Controlling Hypertension to Prevent Cognitive Impairment
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Controlling Hypertension to Prevent Cognitive Impairment

October 10, 2019


– Hi, my name is Constantino Iadecola. I’m a neurologist at and neurobiologist at Weill Cornell Medical College in New York City. I am the director of the Feil Family Brain and Mind Research Institute, and my research interests
are in the regulation of the cerebral blood flow to the brain, as well as the implication when delivery of blood flow to
the brain is compromised, such as during stroke or dementia. I will be the keynote speaker, and the topic of this keynote lecture is on the role of hypertension in the devastating neurological diseases, including stroke and dementia. During my talk, I’m going
to give you a small overview of the factors regulating the delivery of blood flow to the brain, reminding that the brain
is uniquely dependent on a constant blood supply, and when that blood supply is compromised, the brain does not work correctly, leading either to cognitive impairment or to, in a worst-case
scenario, to acute stroke. And, after that, I will point
out how hypertension is one of the major risk-factors
for stroke and dementia. Whereas the association
between hypertension and stroke has been established
for a number of decades, the association with dementia, particularly with Alzheimer’s dementia, which is the most common form
of dementia in the elderly, has only recently been unveiled. And I will provide a
basic-size prospective on these conditions, drawing mainly from our own work in animal models of hypertension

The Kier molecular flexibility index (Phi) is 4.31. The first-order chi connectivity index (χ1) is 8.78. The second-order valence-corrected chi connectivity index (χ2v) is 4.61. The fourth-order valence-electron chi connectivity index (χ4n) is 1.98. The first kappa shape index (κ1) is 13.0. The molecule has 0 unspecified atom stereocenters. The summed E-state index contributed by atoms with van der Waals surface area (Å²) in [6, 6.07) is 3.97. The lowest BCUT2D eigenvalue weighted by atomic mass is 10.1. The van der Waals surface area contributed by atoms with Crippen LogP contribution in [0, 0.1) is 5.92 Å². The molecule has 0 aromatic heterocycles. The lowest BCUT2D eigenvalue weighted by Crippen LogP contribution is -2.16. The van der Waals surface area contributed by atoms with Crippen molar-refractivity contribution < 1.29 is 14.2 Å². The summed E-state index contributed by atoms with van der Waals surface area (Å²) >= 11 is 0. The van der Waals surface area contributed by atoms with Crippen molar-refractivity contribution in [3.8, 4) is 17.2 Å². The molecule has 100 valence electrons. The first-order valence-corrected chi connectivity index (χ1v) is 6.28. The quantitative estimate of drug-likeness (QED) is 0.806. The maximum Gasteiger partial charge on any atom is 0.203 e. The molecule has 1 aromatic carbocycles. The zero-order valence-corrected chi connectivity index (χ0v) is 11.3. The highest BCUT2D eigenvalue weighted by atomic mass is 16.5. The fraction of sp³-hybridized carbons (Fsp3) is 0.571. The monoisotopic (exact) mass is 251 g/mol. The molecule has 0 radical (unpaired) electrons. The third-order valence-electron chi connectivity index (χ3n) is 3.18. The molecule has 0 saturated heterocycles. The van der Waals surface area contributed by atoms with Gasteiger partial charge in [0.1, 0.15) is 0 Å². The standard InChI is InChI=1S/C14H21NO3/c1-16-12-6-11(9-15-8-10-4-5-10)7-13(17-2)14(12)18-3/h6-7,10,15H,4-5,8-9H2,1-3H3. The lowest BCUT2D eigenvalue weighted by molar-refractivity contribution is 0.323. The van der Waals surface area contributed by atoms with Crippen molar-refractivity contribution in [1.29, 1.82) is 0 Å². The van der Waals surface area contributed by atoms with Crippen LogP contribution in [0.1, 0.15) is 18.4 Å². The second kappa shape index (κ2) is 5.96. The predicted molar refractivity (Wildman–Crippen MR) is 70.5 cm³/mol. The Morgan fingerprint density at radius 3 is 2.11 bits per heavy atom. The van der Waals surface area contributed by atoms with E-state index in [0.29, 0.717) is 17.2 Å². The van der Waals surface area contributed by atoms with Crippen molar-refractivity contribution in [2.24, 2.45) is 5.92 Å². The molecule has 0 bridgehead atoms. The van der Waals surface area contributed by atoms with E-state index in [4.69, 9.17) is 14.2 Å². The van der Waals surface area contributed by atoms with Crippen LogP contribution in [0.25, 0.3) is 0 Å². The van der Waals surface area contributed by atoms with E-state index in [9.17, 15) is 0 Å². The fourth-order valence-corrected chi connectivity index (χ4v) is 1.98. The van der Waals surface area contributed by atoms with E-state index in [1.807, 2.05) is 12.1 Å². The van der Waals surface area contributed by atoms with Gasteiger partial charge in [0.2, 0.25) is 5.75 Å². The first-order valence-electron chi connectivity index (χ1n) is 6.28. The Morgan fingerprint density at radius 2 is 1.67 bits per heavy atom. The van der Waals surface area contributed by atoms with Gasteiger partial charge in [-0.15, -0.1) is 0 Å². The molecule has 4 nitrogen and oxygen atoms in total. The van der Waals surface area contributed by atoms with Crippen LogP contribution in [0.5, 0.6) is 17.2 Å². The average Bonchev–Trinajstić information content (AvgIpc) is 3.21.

and Alzheimer’s disease. So what are the implications of the basic science
discoveries that I will be presenting to you, with
respect to the treatment and diagnosis of stroke and dementia? I have to say that one
of the success stories of treating hypertension has
been a dramatic reduction, in some estimations up to
70%, of stroke fatality. And this provides the background for continuing
to aggressively treat hypertension, it certainly is possible. In order to decrease these devastating conditions. The association with hypertension and dementia is now becoming more clear, with respect to the fact that mid-life hypertension is associated with doubling the risk of dementia, including dementia of the Alzheimer type. This is a new realization, because vascular factors
were thought to be not major contributors to
Alzheimer’s and dementia. So the implication is that
if we treat hypertension, during mid-life, we may be able to dramatically reduce the
risk of all forms of dementia, including Alzheimer
dementia, later in life. And there is some evidence
from the literature, and from our own basic science studies, that this, indeed, may be the case, so the take-home message would be that treatment of hypertension is fundamentally
important to brain health, and we should be very
aggressive in pursuing that. In closing, then, I will be remarking on the fact that all the major threats to the mind… such as Alzheimer’s disease,
or vascular dementia, are really based upon alteration in the blood vessels of the brain that are preventable by controlling risk factors, and hypertension is the
premier risk factor, and needs to be controlled. So, my message would be that we should be very aggressive in treating hypertension, in the hope of reducing the incidents of these devastating conditions.

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